Français | Español | Deutsch

Cahuita History

Cahuita is a small, quiet, and ecological tourist village whose small population still lives from agriculture and sea activities. It is in the middle of the wild Costa Rican Caribbean coast, a quiet tourist destination situated among National Parks, protected areas and ecological Indian reserves.

Cahuita National Park is located in Baja Talamanca, in the Province of Limón . It is also covers a large part of the mountain range called "Cordillera de Talamanca" which begins in the southern part of the "Cordillera Central", better known as the Central Valley by Costa Rica 's inhabitants. It is one of the wildest and greenest preserves in the world and includes hundreds of flora, fauna, and sea wildlife ecosystems, not to mention a rich archaeological and anthropological history. There is high risk of destruction in "Cordillera de Talamanca" which still holds undiscovered mysteries.

Cahuita National Park was created on September 7, 1970. Its purpose is to protect the coastal flora and fauna, in addition to the coral reefs and marine ecosystems. Cahuita's main attractions are its white sandy beaches, miles of coconut groves, calm clear seas and coral reefs. Cahuita Point is mostly swamp land, with an abundance of coconut and beach almond trees.

The reef sits off Cahuita Point and fans out over 240 hectares. It is the only mature coral formation found along Costa Rica 's Caribbean coastline. Among the coral species are the elk-horn and smooth brain, with Venus sea fans, sea urchins and numerous species of fish also inhabiting the waters such as French angelfish, blue parrot fish, barracuda and queen angelfish. Other species present are the sea cucumber, lobster, white shrimp, green turtle and various crustaceans. Four identified species of crabs are also very abundant. The howler monkey, raccoon and white-nosed coati are widely found, as are several species of swamp-forest birds, such as the green ibis, yellow-crowned night heron and Northern boat-billed heron.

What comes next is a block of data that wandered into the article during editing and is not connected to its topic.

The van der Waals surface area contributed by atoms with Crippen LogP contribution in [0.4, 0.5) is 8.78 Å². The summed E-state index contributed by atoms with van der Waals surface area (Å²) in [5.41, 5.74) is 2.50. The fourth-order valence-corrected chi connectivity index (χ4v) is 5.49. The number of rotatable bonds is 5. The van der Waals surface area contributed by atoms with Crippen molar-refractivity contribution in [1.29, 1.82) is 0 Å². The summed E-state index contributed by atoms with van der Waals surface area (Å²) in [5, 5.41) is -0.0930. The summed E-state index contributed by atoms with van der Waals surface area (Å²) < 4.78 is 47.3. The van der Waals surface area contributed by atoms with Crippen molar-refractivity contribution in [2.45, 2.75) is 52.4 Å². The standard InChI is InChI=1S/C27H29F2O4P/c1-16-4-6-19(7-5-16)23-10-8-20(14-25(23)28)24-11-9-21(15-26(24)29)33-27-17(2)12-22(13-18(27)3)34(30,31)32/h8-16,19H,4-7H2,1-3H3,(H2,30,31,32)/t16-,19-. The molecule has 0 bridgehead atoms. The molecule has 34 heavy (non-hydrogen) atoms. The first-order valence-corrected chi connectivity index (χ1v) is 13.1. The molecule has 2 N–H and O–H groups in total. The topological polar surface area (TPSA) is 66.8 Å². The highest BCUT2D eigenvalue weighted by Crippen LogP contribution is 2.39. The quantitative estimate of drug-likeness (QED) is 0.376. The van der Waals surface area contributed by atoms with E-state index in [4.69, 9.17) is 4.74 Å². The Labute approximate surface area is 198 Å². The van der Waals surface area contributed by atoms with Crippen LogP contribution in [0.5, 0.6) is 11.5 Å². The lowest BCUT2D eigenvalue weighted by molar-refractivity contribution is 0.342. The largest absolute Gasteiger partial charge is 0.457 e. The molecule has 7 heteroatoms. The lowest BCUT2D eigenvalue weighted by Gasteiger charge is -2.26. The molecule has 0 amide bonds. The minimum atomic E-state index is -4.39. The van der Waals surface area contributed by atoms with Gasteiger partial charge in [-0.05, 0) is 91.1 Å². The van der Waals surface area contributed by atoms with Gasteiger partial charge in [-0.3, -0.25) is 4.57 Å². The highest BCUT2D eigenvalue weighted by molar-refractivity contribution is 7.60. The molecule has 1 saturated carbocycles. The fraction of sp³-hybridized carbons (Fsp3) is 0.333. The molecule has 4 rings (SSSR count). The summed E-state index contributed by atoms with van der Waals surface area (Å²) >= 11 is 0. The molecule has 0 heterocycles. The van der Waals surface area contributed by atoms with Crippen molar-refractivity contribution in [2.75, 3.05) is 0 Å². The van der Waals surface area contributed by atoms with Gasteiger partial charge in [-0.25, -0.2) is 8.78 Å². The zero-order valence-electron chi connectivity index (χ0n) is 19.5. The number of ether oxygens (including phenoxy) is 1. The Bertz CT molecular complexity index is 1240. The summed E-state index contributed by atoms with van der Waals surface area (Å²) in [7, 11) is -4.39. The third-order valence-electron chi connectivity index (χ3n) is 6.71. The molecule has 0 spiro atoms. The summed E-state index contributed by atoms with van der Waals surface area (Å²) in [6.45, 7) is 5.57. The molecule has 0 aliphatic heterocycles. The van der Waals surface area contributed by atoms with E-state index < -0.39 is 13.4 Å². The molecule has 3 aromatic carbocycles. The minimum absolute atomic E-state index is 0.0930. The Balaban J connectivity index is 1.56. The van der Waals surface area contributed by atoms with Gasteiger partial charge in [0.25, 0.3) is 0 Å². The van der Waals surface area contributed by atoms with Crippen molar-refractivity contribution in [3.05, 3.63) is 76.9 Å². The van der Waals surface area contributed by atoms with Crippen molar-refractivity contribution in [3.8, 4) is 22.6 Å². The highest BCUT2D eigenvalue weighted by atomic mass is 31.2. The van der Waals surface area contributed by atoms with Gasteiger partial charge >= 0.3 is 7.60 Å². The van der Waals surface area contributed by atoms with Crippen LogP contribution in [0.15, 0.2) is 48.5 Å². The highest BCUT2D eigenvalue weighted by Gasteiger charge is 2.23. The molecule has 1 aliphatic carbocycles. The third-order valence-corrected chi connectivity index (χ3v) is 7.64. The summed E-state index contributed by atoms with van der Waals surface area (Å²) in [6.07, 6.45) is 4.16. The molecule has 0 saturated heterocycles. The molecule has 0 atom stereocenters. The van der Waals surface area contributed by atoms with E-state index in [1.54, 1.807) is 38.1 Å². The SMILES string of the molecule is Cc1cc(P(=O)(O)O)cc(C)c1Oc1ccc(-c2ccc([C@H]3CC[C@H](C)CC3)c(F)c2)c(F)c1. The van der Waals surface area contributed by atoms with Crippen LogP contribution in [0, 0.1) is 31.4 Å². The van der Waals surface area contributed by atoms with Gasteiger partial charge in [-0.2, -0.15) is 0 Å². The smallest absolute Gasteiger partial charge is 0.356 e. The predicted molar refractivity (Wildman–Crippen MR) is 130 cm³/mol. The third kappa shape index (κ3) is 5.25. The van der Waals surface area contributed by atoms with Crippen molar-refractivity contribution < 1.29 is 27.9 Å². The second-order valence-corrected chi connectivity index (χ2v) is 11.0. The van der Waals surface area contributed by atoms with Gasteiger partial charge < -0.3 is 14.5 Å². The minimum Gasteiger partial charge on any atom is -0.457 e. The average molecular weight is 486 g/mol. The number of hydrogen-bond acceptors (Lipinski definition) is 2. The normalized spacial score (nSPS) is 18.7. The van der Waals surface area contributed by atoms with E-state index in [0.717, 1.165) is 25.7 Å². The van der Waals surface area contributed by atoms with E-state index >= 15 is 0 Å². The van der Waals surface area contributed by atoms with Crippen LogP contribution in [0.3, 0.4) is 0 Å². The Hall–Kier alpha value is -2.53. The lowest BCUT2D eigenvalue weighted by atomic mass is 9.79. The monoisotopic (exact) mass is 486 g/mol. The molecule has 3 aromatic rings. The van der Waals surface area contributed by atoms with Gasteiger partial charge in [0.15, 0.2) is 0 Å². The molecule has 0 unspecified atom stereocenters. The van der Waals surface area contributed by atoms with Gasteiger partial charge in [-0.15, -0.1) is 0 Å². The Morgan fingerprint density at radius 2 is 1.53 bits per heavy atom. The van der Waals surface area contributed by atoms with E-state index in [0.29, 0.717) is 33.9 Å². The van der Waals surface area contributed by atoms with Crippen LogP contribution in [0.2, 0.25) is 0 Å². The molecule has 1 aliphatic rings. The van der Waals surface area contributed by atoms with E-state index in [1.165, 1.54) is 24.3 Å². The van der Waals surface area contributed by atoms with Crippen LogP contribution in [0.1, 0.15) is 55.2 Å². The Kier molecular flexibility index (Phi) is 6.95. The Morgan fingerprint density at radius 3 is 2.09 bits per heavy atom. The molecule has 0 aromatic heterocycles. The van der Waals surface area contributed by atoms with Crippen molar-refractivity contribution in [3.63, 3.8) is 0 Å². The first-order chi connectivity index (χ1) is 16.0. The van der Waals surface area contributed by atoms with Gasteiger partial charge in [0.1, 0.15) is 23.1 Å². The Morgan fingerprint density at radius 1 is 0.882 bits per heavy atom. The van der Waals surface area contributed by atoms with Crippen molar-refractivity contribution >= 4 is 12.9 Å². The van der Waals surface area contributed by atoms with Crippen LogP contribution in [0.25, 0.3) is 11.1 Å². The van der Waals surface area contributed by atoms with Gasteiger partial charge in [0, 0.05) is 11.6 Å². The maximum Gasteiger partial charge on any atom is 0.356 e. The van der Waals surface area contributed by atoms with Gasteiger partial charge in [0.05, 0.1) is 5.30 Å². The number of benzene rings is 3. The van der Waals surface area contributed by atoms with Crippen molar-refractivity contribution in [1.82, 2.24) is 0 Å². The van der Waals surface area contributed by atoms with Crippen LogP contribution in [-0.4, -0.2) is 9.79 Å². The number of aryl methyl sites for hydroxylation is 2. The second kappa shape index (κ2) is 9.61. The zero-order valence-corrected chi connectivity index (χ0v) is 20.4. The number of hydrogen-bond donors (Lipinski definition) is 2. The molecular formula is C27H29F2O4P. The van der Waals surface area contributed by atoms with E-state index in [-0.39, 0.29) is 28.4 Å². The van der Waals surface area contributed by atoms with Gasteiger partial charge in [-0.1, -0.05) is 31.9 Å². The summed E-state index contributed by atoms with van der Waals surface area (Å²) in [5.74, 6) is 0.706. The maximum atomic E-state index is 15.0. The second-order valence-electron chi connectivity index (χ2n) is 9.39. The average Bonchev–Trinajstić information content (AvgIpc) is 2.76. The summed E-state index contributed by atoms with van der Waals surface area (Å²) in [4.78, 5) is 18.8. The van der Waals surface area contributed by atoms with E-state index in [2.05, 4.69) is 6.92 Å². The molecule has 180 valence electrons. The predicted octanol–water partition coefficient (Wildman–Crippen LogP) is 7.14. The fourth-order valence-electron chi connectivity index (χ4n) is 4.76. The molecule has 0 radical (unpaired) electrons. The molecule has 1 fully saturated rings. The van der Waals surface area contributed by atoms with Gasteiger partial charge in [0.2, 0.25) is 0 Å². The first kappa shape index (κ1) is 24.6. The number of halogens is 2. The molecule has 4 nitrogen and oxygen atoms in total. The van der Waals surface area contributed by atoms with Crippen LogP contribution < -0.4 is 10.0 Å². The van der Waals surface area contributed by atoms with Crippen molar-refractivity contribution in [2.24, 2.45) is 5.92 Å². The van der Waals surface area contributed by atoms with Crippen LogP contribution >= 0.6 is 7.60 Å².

The four mile trail which connects Cahuita and the Puerto Vargas Ranger Station is well marked and maintained. White-faced monkeys, sloths and large webbed spiders are very common in this park. Along the path, numerous possibilities exist to swim and/or snorkel. If you need to rent snorkel equipment, Cahuita offers a great number of possibilities .

How to get there

1. Once you arrive in Juan Santamaría Airport, you must take either a public bus from the main bus stop at the airport to San José Main Bus Station (Avenida 2, Calle 12), or an orange taxi to a hotel in the San José area. There are many hotels available for every budget. We can of course assist you in finding a nice and affordable hotel for overnight or longer stays.

2. You must take a taxi from your hotel or from the Main Bus Station to the Limón Bus Station (Estación de Buses Caribeños), located in San José , at Calle Central, Avenidas 13 y 15. Once there, you must buy a ticket at the Cahuita, Puerto Viejo, Sixaola ticket counter (Transportes Mepe). Make sure to arrive at least one hour before departure to secure your ticket. You might also wish to purchase your ticket a day in advance. Departures are at 6:00 a.m.; 11:30 a.m.; 1:30 p.m. , 3:30 p.m. Once you arrive in Cahuita please call us at: (PH: 755 0497) or walk directly to the School. [Close]